in the year of our Lord
about; used especially in approximate dates
and others; and elsewhere
and the rest; and so forth; and so on
for example; such as
in the aformentioned place
in the work cited
quod erat demonstrandum
which had to be shown
that is to say; namely
Ex vivo (Latin: out of the living) means that which takes place outside an organism. In science, ex vivo refers to experimentation done in or on living tissue in an artificial environment outside the organism. The most common "ex vivo" procedures involve living cells or tissues taken from an organism and cultured in a laboratory apparatus, usually under sterile conditions for a few days or weeks. This allows experimentation under highly controlled conditions impossible in the intact organism, albeit at the expense of looking at the tissue in its "natural" environment. One widely performed ex vivo study is the chick chorioallantoic membrane (CAM) assay. In this assay, angiogenesis is promoted on the CAM membrane of a chick embryo outside the organism (chicken). Ex vivo studies are usually performed in vitro, although the use of these two terms is not synonymous.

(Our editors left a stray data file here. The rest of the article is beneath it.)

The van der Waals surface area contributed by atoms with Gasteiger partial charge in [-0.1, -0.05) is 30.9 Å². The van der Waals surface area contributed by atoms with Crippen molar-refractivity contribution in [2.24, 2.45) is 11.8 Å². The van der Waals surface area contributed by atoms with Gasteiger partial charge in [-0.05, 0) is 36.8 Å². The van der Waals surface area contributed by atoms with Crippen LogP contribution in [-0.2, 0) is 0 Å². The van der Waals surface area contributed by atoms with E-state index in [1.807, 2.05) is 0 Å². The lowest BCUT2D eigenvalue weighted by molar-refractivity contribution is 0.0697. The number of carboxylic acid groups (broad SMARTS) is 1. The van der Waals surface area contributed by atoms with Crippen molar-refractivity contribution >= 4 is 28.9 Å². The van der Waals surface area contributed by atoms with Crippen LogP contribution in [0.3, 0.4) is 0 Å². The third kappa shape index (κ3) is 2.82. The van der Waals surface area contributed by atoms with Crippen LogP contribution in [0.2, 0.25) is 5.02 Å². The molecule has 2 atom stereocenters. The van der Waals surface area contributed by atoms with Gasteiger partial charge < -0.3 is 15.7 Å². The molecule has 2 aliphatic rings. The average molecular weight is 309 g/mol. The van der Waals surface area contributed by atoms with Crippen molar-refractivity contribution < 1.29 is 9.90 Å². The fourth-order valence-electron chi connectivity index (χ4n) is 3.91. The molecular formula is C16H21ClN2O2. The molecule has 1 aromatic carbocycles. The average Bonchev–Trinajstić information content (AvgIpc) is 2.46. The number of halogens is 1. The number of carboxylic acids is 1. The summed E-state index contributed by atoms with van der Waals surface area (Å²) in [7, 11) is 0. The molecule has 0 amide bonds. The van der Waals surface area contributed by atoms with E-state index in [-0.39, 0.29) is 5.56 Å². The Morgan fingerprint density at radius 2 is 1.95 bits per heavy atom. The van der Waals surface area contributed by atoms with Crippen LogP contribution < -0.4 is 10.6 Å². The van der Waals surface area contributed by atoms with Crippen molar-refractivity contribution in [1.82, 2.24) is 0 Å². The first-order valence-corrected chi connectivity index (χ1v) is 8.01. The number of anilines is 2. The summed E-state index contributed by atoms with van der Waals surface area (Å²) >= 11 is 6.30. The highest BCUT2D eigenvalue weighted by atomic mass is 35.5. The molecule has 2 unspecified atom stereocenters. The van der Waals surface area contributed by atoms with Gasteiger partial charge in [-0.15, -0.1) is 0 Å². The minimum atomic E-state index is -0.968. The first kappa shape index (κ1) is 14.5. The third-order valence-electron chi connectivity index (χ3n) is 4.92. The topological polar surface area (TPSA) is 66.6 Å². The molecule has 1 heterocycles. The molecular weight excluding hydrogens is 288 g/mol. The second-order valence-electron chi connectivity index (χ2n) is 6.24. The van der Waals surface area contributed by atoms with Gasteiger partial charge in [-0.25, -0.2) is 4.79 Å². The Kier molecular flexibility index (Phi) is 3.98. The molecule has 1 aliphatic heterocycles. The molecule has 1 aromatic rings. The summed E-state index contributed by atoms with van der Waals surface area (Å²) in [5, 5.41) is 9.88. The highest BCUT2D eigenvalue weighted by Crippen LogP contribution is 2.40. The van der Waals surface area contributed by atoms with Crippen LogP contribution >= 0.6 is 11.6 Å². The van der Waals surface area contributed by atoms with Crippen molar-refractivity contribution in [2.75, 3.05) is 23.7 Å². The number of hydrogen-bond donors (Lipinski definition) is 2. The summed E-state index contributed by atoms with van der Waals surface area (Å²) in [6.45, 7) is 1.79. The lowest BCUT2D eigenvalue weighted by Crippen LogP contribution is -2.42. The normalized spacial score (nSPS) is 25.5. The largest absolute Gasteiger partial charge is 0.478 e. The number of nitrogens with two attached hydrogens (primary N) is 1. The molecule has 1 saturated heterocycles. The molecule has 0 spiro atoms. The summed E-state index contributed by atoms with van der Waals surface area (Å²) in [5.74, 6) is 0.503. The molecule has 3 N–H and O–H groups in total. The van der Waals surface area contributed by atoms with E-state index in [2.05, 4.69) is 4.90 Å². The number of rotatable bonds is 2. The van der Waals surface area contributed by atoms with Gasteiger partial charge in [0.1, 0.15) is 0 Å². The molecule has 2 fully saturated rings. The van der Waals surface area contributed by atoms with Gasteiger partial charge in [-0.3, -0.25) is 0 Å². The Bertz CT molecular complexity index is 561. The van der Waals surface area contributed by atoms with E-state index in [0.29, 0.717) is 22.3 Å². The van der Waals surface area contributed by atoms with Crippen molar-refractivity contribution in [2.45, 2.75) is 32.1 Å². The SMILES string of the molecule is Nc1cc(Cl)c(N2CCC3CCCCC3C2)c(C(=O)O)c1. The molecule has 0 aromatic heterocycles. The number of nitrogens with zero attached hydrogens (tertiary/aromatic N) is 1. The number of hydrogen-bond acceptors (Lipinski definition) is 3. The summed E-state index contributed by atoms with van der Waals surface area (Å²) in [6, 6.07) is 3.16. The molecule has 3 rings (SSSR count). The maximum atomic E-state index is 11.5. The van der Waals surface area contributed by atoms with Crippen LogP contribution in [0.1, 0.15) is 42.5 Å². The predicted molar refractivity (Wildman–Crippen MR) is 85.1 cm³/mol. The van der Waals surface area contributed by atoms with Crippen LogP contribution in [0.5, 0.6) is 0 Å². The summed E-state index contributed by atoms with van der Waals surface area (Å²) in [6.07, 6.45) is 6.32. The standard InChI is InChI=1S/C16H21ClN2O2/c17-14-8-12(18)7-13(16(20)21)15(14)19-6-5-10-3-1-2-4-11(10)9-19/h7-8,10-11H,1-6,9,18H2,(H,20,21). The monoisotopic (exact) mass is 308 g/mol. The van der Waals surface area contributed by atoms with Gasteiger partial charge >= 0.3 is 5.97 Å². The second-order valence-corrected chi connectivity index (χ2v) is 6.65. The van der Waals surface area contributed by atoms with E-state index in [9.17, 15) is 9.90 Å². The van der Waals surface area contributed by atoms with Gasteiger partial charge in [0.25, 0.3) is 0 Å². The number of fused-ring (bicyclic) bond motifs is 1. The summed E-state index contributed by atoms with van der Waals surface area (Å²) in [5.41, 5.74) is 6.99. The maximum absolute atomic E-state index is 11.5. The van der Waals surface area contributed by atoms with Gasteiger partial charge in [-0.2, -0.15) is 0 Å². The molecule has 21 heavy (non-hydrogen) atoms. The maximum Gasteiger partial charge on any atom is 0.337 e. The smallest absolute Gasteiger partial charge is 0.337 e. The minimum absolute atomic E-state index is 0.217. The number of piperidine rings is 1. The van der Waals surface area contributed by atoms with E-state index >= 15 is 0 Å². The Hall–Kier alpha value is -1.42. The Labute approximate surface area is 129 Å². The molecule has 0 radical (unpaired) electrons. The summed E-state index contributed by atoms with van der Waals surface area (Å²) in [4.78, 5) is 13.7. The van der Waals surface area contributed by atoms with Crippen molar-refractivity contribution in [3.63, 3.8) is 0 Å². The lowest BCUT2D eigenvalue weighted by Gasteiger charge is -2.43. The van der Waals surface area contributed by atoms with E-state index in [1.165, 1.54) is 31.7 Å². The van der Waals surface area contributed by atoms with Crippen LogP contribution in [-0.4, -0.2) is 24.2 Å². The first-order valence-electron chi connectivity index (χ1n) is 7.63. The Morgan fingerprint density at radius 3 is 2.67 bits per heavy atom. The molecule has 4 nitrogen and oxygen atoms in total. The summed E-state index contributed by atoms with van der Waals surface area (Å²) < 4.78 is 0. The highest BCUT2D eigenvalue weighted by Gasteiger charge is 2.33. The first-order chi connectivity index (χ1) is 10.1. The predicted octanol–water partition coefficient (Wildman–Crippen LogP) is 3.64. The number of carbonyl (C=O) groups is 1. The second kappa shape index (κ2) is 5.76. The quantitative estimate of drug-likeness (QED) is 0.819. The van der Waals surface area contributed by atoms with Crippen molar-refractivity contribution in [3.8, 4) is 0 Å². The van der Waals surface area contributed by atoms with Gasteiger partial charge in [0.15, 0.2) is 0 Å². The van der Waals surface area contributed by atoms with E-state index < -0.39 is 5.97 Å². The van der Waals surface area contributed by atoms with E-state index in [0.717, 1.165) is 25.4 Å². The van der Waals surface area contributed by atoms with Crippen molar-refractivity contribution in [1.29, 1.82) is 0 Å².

In vivo (Latin: within the living) means that which takes place inside an organism. In science, in vivo refers to experimentation done in or on the living tissue of a whole, living organism as opposed to a partial or dead one or a controlled environment. Animal testing and clinical trials are forms of in vivo research.
In vitro (Latin: within the glass) refers to the technique of performing a given experiment in a controlled environment outside of a living organism; for example in a test tube. In vitro fertilization is a well-known example of this. Many experiments in cellular biology are conducted outside of organisms or cells; because the test conditions may not correspond to the conditions inside of the organism, this may lead to results that do not correspond to the situation that arises in a living organism. Consequently, such experimental results are often annotated with in vitro, in contradistinction with in vivo .
In silico is an expression used to mean "performed on computer or via computer simulation." The phrase is coined from the Latin phrases in vivo and in vitro that are commonly used in biology (see also systems biology) and refer to experiments done in living organisms and outside of living organisms, respectively. Contrary to widespread belief, in silico does not mean anything in Latin.